Montco's rebel clerk, Bruce Hanes, rejects comparisons to Kim Davis

Montgomery County Clerk of Courts D. Bruce Hanes, left, and Rowan County (Ky.) Clerk Kim Davis. (Left: Tom Gralish/Inquirer Staff. Right: Timothy D. Easley/AP)

Bruce Hanes and Kim Davis share a few things in common.

Both are elected officials, in charge of marriage licenses in their respective counties.  Both have flouted the law when asked to issue licenses to same-sex couples.  Both have signature hair styles (Davis' Apostolic religion prohibits women from cutting their hair; Hanes' beefy mustache was nominated in 2013 as a Mustached Man of the Year.)

In all other respects, however, Hanes views Davis as "the anti-Bruce."

Davis, the clerk of Rowan County, Kentucky, spent the last five days in jail for repeatedly refusing to issue licenses to same-sex couples. Issuing the licenses, she argued, would be a violation of her 1st Amendment religious freedom.  As a government official refusing to comply with the law, she violated the Constitution, the United States Supreme Court, and a direct order from federal judge in Kentucky.  That judge ordered her detained Thursday for contempt, and allowed her release Tuesday on the condition that Davis would not interfere as her office continues issuing licenses to gay and lesbian couples.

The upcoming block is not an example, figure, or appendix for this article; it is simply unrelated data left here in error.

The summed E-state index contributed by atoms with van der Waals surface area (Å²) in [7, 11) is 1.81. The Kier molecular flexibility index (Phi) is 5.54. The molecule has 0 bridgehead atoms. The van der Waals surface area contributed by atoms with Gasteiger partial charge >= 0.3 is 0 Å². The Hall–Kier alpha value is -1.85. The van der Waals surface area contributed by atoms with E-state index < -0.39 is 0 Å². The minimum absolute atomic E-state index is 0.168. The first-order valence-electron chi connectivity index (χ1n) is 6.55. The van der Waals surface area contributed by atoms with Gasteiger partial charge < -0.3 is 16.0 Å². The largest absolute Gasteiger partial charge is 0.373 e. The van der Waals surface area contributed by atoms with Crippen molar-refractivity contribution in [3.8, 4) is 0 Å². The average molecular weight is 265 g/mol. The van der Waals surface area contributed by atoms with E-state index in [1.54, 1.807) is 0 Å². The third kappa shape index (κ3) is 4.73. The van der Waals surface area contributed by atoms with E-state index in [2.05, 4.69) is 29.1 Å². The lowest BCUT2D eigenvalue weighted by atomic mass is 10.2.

Hanes, in 2013, did the exact opposite.  In spite of a Pennsylvania law restricting marriage to a man and a woman, Hanes issued 174 licenses to gay and lesbian couples before a judge ordered him to stop.  That was before a federal judge in Pennsylvania, and later the Supreme Court, declared same-sex marriage to be a constitutional right.  

"She has been told to do something by a court.  I was told to stop doing something by a court," Hanes said. "When I was told to stop doing something, I did it.  Immediately.  Completely.  No questions asked."  

In addition, Hanes said, their underlying motivations were different.

Davis's actions are based on her personal religious beliefs, which then affect her ability to carry out a government duty.  Hanes said his actions originated from that government duty (and just happen to comport with his personal beliefs on gay rights).

"I was speaking in terms of what the government ought to do," Hanes said. "I did what I did based on my view of the Constitution."

Although he disagrees with Davis, Hanes said the solution reached in Kentucky is perfectly adequate.  Davis' staff will issue the licenses, and she won't personally take part in it.  

"99 percent of the marriage licenses, [the elected official] doesn't have anything to do with anyway.  You fill out the form, the clerk hands it over, that's the end of it," he said.  "It's not even a compromise, it's just the normal order of business."

So there's one more similarity: In the end, both clerks got what they wanted.